Failure to Launch - The Orbital Engine Company #Blogpost

Ralph Sarich first rose to fame in 1972 off the back of his “revolutionary” Sarich orbital engine. The orbital was not unlike a rotary. It featured a single prismatic rotary “piston” orbiting but not rotating around the central axis with at least five combustion chambers separated by reciprocating steel vanes. It sounds complicated, but it had a number of advantages.

Sarich claimed that the orbital was light and compact enough that you could carry a spare engine in the car, should the first one break down. Like a rotary, it was a very high revving and powerful engine. Each combustion chamber was equivalent to just over one cylinder. A five chamber orbital was equivalent to a conventional six cylinder. It also didn’t suffer from the same edge wear as a rotary.

It was a very promising engine. Sarich won the Australian Broadcasting Corporation’s Inventor of the Year award for his efforts and mining giant BHP invested heavily in the project, buying 50 percent of the Orbital Engine Company. BHP’s contribution was $50 million plus research and development costs. That’s $450 million in today’s money. The West Australian government also threw their weight behind the project. “Sarich need only ask to get millions”, the West Australian newspaper reported.

But nothing came of it. The Sarich orbital eliminated some of the Wankel’s drawbacks, it suffered numerous technical difficulties of its own. These mostly revolved around the inability to cool or lubricate some components, leaving it prone to overheating. Although working benchtop prototypes were built, none were actually used in a car.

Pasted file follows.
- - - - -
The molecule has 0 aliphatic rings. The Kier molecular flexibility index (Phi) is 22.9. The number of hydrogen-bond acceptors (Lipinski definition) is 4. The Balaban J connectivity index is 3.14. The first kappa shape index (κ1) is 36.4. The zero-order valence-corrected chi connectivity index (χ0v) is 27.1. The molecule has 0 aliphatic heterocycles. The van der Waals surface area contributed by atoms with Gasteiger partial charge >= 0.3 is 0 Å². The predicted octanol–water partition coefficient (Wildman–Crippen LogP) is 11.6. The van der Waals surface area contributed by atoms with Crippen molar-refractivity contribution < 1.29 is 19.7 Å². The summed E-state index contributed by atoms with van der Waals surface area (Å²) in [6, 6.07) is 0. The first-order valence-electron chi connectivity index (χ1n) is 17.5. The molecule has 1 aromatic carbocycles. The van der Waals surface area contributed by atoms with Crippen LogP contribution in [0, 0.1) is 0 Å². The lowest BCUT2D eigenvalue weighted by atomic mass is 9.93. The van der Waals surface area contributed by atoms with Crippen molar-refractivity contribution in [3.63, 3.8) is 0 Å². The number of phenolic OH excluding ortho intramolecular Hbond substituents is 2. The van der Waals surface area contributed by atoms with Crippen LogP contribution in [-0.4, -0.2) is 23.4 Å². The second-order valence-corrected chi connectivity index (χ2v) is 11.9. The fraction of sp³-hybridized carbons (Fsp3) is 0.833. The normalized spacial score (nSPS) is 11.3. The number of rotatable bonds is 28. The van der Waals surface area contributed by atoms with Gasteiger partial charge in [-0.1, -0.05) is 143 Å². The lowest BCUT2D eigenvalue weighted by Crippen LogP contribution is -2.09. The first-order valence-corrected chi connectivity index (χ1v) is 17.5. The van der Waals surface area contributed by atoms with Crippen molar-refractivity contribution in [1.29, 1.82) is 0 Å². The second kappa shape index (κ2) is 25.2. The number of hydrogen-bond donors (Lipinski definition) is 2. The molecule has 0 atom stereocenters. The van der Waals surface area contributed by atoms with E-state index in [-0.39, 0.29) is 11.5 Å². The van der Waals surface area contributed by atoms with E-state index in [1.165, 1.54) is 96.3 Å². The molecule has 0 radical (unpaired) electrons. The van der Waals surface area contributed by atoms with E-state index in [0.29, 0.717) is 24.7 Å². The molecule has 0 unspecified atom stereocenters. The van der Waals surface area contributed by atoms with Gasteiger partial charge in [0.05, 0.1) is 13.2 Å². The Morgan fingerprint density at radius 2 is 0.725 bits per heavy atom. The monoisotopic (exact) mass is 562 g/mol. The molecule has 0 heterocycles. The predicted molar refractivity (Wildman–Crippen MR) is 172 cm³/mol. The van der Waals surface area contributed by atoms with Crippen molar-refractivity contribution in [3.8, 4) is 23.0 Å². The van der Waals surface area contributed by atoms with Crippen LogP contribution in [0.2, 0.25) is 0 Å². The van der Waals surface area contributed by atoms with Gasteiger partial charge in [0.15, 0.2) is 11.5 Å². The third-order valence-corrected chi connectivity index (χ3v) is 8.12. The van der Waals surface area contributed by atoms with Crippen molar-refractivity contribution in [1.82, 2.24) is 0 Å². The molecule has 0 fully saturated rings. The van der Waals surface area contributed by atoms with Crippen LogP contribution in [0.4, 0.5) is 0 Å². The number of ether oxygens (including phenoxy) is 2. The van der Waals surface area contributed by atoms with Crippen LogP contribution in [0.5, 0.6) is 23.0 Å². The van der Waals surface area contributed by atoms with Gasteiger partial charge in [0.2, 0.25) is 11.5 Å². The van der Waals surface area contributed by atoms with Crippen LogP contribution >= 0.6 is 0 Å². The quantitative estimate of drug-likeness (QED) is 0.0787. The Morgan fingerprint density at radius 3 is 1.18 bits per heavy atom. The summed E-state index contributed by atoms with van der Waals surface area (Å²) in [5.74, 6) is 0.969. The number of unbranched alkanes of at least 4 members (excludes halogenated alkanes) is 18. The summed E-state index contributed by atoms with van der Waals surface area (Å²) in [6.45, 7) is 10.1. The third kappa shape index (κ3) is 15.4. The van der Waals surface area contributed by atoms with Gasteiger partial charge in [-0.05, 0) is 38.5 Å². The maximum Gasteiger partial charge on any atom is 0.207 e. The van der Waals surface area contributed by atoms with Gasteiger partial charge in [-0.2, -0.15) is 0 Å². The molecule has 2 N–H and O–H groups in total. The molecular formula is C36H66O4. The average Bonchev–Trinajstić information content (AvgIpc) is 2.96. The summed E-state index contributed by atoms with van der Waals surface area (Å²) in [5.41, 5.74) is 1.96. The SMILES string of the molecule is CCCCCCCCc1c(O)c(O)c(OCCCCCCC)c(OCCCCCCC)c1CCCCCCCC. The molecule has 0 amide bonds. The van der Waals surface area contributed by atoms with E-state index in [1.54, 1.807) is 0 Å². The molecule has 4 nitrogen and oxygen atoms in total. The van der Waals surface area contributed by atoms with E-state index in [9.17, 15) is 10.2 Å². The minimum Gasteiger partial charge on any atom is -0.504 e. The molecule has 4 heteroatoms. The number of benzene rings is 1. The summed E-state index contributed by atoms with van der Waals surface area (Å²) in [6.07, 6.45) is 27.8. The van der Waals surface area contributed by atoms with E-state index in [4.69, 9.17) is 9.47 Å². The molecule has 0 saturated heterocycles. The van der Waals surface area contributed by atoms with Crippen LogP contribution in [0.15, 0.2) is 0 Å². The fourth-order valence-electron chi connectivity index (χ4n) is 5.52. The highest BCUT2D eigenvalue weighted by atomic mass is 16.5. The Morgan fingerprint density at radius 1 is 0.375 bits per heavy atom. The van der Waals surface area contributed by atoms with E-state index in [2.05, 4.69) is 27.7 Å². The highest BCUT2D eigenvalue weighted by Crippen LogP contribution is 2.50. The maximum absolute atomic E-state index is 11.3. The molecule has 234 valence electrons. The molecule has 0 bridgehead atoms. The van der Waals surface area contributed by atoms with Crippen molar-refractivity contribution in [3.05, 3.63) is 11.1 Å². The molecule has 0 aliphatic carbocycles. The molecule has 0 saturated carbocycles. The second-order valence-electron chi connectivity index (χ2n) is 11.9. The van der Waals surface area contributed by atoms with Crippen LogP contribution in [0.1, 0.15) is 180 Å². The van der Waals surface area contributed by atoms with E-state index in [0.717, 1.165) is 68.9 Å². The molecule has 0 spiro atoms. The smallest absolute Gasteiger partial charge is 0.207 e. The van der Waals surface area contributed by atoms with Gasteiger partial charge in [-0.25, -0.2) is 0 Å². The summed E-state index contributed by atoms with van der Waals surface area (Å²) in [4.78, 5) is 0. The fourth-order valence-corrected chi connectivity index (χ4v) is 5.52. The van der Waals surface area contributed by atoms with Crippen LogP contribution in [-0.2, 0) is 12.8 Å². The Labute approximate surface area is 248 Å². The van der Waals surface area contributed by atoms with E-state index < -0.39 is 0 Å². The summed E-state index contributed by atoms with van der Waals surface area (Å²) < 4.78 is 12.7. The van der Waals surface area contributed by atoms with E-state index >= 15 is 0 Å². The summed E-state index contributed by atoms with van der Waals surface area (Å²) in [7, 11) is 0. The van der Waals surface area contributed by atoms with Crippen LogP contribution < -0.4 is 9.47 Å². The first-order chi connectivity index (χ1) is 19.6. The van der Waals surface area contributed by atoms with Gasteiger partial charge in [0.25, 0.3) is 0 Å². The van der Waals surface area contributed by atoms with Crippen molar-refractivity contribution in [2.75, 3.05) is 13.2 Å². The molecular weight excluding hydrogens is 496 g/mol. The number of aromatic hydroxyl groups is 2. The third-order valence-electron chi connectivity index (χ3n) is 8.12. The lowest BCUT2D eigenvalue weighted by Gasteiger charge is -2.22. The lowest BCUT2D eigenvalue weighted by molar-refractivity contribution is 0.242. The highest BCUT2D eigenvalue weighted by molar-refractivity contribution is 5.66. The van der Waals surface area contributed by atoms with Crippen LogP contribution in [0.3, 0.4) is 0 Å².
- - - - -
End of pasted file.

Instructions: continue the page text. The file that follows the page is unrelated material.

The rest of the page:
Sarich kept working on the orbital engine for another eight years to try and get it production ready, blaming naivety for the project’s initial failure. In 1981 he told Wheels magazine, “I had got this motor from paper to test bench so fast I had the idea that everything else would move fast too. I was setting records for getting a radical idea to work… everything else should have been easy. I had no idea of the amount of development work involved and the colossal amount of time it takes to train people. You know the rotary engine was first thought of in 1924 and wasn’t until 1950 that they even got it running”

Over that eight-year period, OEC made great improvements in fuel economy, emissions and sealing. Sarich boasted that the orbital offered 42 percent better fuel economy than an equivalent-performing piston engine in a 1000kg car.

The orbital never made it to the production stage.In 1984, when Sarich realised that the orbital was unworkable, he floated his half of the company under the name Sarich Technology Trust. Five million shares at $1 each were floated. According to OEC manager Ken Johnsen, the official explanation for the company’s problems was the cost of retooling for production.”If we had stuck with the two-stroke back in 1974 we might have made a go of the orbital, but the main reason we didn’t go on with it was the commercial barrier of retooling”, Johnsen said.

Although the Orbital never made it into a production car, selling half the company to BHP and floating the other half made him very rich. Sarich used his millions to fund another, relatively conventional idea. A two-stroke passenger car engine. Sarich being Sarich, this was no ordinary two-stroke.

Sarich had shifted OEC’s focus to a three-cylinder direct injection two-stroke engines in 1983. The Orbital Combustion Process engine took the Orbital Fuel Injection System initially designed for the Sarich orbital engine and adapted it to an easier to implement engine. OFIS used a charge of compressed air to atomise the fuel mixture, allowing a compression ratio as lean as 31.5:1. The reasoning for choosing a two-stroke rather than the more conventional four stroke was that it was easier and cheaper to make. Two strokes have no valves, camshafts, pushrods or rockers.